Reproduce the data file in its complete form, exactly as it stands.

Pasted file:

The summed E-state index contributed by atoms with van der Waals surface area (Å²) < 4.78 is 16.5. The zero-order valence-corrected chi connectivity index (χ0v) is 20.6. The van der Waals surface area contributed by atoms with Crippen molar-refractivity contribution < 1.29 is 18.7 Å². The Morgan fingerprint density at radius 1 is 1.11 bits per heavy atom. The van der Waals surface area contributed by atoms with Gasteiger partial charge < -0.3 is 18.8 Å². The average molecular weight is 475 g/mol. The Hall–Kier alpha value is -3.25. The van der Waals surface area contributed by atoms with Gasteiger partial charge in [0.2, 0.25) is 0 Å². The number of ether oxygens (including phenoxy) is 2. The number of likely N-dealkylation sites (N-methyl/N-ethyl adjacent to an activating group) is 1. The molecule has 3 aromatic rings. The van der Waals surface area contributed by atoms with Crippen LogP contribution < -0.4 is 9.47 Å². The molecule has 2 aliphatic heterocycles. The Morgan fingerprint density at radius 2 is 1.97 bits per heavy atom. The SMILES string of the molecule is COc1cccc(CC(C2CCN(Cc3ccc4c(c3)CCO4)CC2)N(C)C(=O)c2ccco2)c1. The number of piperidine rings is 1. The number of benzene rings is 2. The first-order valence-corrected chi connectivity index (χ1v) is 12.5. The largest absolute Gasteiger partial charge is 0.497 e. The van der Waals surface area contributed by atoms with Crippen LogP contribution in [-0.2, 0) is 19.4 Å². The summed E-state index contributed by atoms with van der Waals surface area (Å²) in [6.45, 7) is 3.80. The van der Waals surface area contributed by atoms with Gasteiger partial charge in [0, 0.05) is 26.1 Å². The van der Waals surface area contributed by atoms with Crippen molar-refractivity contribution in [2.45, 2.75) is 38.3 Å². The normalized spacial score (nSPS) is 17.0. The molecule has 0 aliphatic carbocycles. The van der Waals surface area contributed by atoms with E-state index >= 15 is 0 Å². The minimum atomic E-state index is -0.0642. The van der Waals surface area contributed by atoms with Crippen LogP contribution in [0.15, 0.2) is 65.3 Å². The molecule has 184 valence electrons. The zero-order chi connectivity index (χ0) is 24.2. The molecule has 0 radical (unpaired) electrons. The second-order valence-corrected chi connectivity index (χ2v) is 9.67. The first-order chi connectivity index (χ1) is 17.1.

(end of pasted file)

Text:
The summed E-state index contributed by atoms with van der Waals surface area (Å²) < 4.78 is 16.5. The zero-order valence-corrected chi connectivity index (χ0v) is 20.6. The van der Waals surface area contributed by atoms with Crippen molar-refractivity contribution < 1.29 is 18.7 Å². The Morgan fingerprint density at radius 1 is 1.11 bits per heavy atom. The van der Waals surface area contributed by atoms with Gasteiger partial charge < -0.3 is 18.8 Å². The average molecular weight is 475 g/mol. The Hall–Kier alpha value is -3.25. The van der Waals surface area contributed by atoms with Gasteiger partial charge in [0.2, 0.25) is 0 Å². The number of ether oxygens (including phenoxy) is 2. The number of likely N-dealkylation sites (N-methyl/N-ethyl adjacent to an activating group) is 1. The molecule has 3 aromatic rings. The van der Waals surface area contributed by atoms with Crippen LogP contribution < -0.4 is 9.47 Å². The molecule has 2 aliphatic heterocycles. The Morgan fingerprint density at radius 2 is 1.97 bits per heavy atom. The SMILES string of the molecule is COc1cccc(CC(C2CCN(Cc3ccc4c(c3)CCO4)CC2)N(C)C(=O)c2ccco2)c1. The number of piperidine rings is 1. The number of benzene rings is 2. The first-order valence-corrected chi connectivity index (χ1v) is 12.5. The largest absolute Gasteiger partial charge is 0.497 e. The van der Waals surface area contributed by atoms with Crippen LogP contribution in [-0.2, 0) is 19.4 Å². The summed E-state index contributed by atoms with van der Waals surface area (Å²) in [6.45, 7) is 3.80. The van der Waals surface area contributed by atoms with Gasteiger partial charge in [0, 0.05) is 26.1 Å². The van der Waals surface area contributed by atoms with Crippen molar-refractivity contribution in [2.45, 2.75) is 38.3 Å². The normalized spacial score (nSPS) is 17.0. The molecule has 0 aliphatic carbocycles. The van der Waals surface area contributed by atoms with E-state index >= 15 is 0 Å². The minimum atomic E-state index is -0.0642. The van der Waals surface area contributed by atoms with Crippen LogP contribution in [0.15, 0.2) is 65.3 Å². The molecule has 184 valence electrons. The zero-order chi connectivity index (χ0) is 24.2. The molecule has 0 radical (unpaired) electrons. The second-order valence-corrected chi connectivity index (χ2v) is 9.67. The first-order chi connectivity index (χ1) is 17.1.